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If there are 3 intervals, such that any 2 of them intersect, then all 3 of them intersect.

For any 4 disks, if any 3 of them have a non empty intersection, then all 4 of them have a common intersection.

This seems to generalize to higher dimensions.

What is this property, that for some $n$, knowing all subset of size $n-1$ of $n$ shapes have non-empty intersection implies all the shapes have non-empty intersection?

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3 Answers

up vote 6 down vote accepted

Helly's theorem. It applies to convex shapes, not to all shapes.

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Your final statement looks a little too general: first you seem to have lost the concept of dimension in your general statement; and second there are shapes where it probably does not apply, such as two-dimensional crescents: here are four crescents where any three intersect (twice) but the four do not. One crescent is shaded, as are the places of triple intersection.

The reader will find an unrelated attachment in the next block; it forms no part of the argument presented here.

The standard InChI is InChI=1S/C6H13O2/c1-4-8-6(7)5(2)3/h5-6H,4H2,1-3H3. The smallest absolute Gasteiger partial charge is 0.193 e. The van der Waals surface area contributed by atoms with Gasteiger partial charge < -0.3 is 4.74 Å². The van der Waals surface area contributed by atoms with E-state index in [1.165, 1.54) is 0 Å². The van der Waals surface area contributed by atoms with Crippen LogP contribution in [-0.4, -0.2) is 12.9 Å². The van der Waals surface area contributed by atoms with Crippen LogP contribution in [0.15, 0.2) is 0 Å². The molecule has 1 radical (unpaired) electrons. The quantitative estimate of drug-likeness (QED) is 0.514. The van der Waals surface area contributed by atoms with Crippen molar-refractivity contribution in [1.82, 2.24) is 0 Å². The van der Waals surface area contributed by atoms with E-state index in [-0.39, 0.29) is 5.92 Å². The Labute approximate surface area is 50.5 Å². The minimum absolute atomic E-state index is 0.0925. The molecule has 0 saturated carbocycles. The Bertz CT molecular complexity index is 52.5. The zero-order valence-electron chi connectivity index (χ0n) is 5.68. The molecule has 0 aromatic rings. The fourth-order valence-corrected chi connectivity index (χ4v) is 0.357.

enter image description here

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You have already got the answers, but maybe the theorem of Knaster, Kuratowski and Mazurkiewicz will interest you a bit. Here you have a link to Wikipedia:

Knaster-Kuratowski-Mazurkiewicz lemma

It's similar to the hypothesis you have stated but more complicated in assumptions. It says that, given an $n$-simplex $S$ covered by closed sets $C_i$, where $i\in I:=\{1,\ldots,n\}$, such that for all $J\subseteq I$ the face of $S$ spanned by all the $e_i's$ where $i\in J$ is covered by all the sets $C_i$ where again $i\in J$, the intersection of all $C_i$ is nonempty: $\bigcap_{i=1}^n C_i\neq\emptyset$.

Under the link you will find more interesting informations about the theorem as well as the proof of it.

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